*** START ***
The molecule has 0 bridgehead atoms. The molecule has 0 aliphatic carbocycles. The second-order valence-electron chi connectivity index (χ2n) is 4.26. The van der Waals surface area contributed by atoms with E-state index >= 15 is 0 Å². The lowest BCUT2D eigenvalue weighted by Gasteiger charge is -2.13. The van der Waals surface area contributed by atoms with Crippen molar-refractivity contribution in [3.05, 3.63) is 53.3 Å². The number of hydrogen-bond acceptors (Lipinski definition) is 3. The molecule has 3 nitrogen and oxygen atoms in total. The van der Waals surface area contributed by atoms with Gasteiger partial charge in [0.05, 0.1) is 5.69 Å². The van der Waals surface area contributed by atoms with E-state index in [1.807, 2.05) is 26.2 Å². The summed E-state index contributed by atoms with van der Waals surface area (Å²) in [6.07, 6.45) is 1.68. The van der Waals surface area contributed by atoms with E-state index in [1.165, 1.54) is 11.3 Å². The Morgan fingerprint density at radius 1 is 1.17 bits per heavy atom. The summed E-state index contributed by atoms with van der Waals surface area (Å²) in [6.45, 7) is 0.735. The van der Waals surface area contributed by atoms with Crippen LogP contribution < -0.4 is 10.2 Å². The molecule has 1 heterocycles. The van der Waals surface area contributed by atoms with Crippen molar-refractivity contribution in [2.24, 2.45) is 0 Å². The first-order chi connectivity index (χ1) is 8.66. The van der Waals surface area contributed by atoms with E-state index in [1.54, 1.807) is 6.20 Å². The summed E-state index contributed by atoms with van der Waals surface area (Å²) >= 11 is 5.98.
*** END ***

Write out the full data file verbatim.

The molecule has 0 bridgehead atoms. The molecule has 0 aliphatic carbocycles. The second-order valence-electron chi connectivity index (χ2n) is 4.26. The van der Waals surface area contributed by atoms with E-state index >= 15 is 0 Å². The lowest BCUT2D eigenvalue weighted by Gasteiger charge is -2.13. The van der Waals surface area contributed by atoms with Crippen molar-refractivity contribution in [3.05, 3.63) is 53.3 Å². The number of hydrogen-bond acceptors (Lipinski definition) is 3. The molecule has 3 nitrogen and oxygen atoms in total. The van der Waals surface area contributed by atoms with Gasteiger partial charge in [0.05, 0.1) is 5.69 Å². The van der Waals surface area contributed by atoms with E-state index in [1.807, 2.05) is 26.2 Å². The summed E-state index contributed by atoms with van der Waals surface area (Å²) in [6.07, 6.45) is 1.68. The van der Waals surface area contributed by atoms with E-state index in [1.165, 1.54) is 11.3 Å². The Morgan fingerprint density at radius 1 is 1.17 bits per heavy atom. The summed E-state index contributed by atoms with van der Waals surface area (Å²) in [6.45, 7) is 0.735. The van der Waals surface area contributed by atoms with Crippen LogP contribution < -0.4 is 10.2 Å². The molecule has 1 heterocycles. The van der Waals surface area contributed by atoms with Crippen molar-refractivity contribution in [2.24, 2.45) is 0 Å². The first-order chi connectivity index (χ1) is 8.66. The van der Waals surface area contributed by atoms with E-state index in [1.54, 1.807) is 6.20 Å². The summed E-state index contributed by atoms with van der Waals surface area (Å²) >= 11 is 5.98.